Behold My hands and My feet, that it is I Myself: feel Me and see, for a spirit has not flesh and bones, as ye see Me have (Luke 24:36-39).
By which He pointed out that He was not only Man as to the Spirit, but also as to the body.
# Man rises again as to the spirit only (n. 10593, 10594). The Lord alone rose as to the body also (n. 1729, 2083, 5078, 10825).
LJ (Whitehead) n. 22
22. Moreover that heaven and hell are from the human race, has been shown in many articles in the work on Heaven and Hell as in the following: Of the Nations and People in Heaven who are out of the Church (n. 318-328). Of Infants in Heaven (n. 329-345). Of the Wise and the Simple in Heaven (n. 344-356). Of the Rich and the Poor in Heaven (n. 357-365). Every Man is a Spirit, as regards his own interiors (n. 432-444). Man after Death is in a perfect human Form (n. 453-460). Man after Death is in all the sense, memory, thought, and affection, which he had in the world, and leaves nothing but his terrestrial body (n. 461-469). Of the First state of man after Death (n. 491-498). Of the Second State of man after Death (n. 499-511). Of his Third state (n. 512-517). See moreover what is said of the Hells (n. 536-588). From all these articles it may be seen, that heaven does not consist of any angels created in the beginning, nor hell of any devil and his crew, but solely of those who have been born men.
LJ (Whitehead) n. 23
23. IV. ALL WHO HAVE BEEN BORN MEN FROM THE BEGINNING OF CREATION, AND ARE DECEASED, ARE EITHER IN HEAVEN OR IN HELL.
I. This follows from what has been said and shown in the preceding article, namely, that heaven and hell are from the human race.
II. And from this, that every man after the life in the world, lives to eternity.
III. Thus all who have ever been born men from the creation of the world, and are deceased, are either in heaven or in hell.
IV. Since all who will be born hereafter, will also come into the spiritual world, that world is so vast, and is such that the natural world, in which are men on earth, cannot be compared with it.
But in order that all these things may be the more distinctly perceived, and more plainly evident, I will expound and describe them one by one.
LJ (Whitehead) n. 24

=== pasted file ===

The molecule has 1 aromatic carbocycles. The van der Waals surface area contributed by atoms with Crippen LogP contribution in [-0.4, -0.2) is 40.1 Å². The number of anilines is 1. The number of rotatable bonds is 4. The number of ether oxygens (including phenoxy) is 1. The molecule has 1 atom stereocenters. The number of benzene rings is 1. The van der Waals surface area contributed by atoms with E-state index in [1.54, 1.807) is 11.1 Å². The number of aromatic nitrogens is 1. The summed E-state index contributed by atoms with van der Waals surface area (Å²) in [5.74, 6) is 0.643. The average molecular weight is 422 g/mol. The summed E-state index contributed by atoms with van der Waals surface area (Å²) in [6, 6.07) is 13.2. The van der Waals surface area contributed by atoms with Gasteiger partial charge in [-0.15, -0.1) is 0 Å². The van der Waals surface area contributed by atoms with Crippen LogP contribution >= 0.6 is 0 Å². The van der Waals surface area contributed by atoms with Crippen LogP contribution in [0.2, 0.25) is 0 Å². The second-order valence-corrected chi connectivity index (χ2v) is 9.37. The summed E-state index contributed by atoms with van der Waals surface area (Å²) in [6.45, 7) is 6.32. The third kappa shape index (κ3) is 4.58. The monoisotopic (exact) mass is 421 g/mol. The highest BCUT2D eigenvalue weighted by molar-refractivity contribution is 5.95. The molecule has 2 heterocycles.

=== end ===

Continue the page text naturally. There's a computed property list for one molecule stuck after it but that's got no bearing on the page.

24. I. That all who have ever been born men from the beginning of creation, and are deceased, are either in heaven or in hell, follows from those things which have been said and shown in the preceding article, namely, that heaven and hell are from the human race. This is clear without explanation. It has been the common belief hitherto, that men will not come into heaven or into hell before the day of the Last Judgment, when souls will return into their own bodies, and thus to enjoy such things as are believed to belong only to the body. The simple have been led into this belief by men professing wisdom, who have investigated the interior state of man. Because these have thought nothing concerning the spiritual world, but only of the natural world, nor therefore of the spiritual man, they have not known that the spiritual man which is in every natural man, is in the human form, as well as the natural man. Hence it never entered their minds that the natural man draws his own human form from his spiritual man; although they might have seen that the spiritual man acts at will upon the whole, and upon every part of the natural man, and that the natural man of himself does nothing at all. It is the spiritual man who thinks and wills, for this the natural man of himself cannot do; and thought and will are the all in all of the natural man; for the natural man acts as the spiritual man wills, and also speaks as the spiritual thinks, and that so entirely, that action is nothing but will, and speech is nothing but thought, for on the removal of thought and will, speech and action cease in a moment. From this it is evident that the spiritual man is truly a man, and that he is in the whole, and in every part of the natural man, and that therefore their effigies are alike, for the part or particle of the natural man, in which the spiritual does not act, does not live. But the spiritual man cannot appear to the natural man, for the natural cannot see the spiritual, but the spiritual can see the natural; for this is according to order, but the converse is contrary to order; since there is given an influx, and therefore also a sight, of the spiritual into the natural, for sight too is influx, but not the reverse. It is the spiritual man who is called the spirit of man, and who appears in the spiritual world in a perfect human form, and lives after death. Because they who are intelligent have not known anything of the spiritual world, and therefore nothing of the spirit of man, as was said above, they have conceived therefore an idea that man cannot live a man, before his soul returns into the body, and again puts on the senses. Hence have arisen such vain ideas about man’s resurrection, namely, that bodies, though eaten up by worms and fish, or entirely fallen to dust, are to be collected again by the Divine omnipotence, and re-united to souls; and that this is not to happen till the end of the world, when the visible universe is to perish; with many more like ideas, which are every one of them inconceivable, and at the first glance of the mind, strike it as impossible, and contrary to Divine order, tending thus to weaken the faith of many; for those who think wisely, cannot believe what they do not in some measure comprehend; and belief in impossibilities is not given, that is, a belief in such things as man thinks to be impossible. Hence also those who disbelieve the life after death, derive an argument in support of their denial. But that man rises again immediately after his decease, and that then he is in a perfect human form, may be seen in the work on Heaven and Hell, in many of its articles. These things have been said, that it may be still more confirmed that heaven and hell are from the human race, from which it follows, that all who were ever born men from the beginning of creation, and are deceased, are either in heaven or in hell.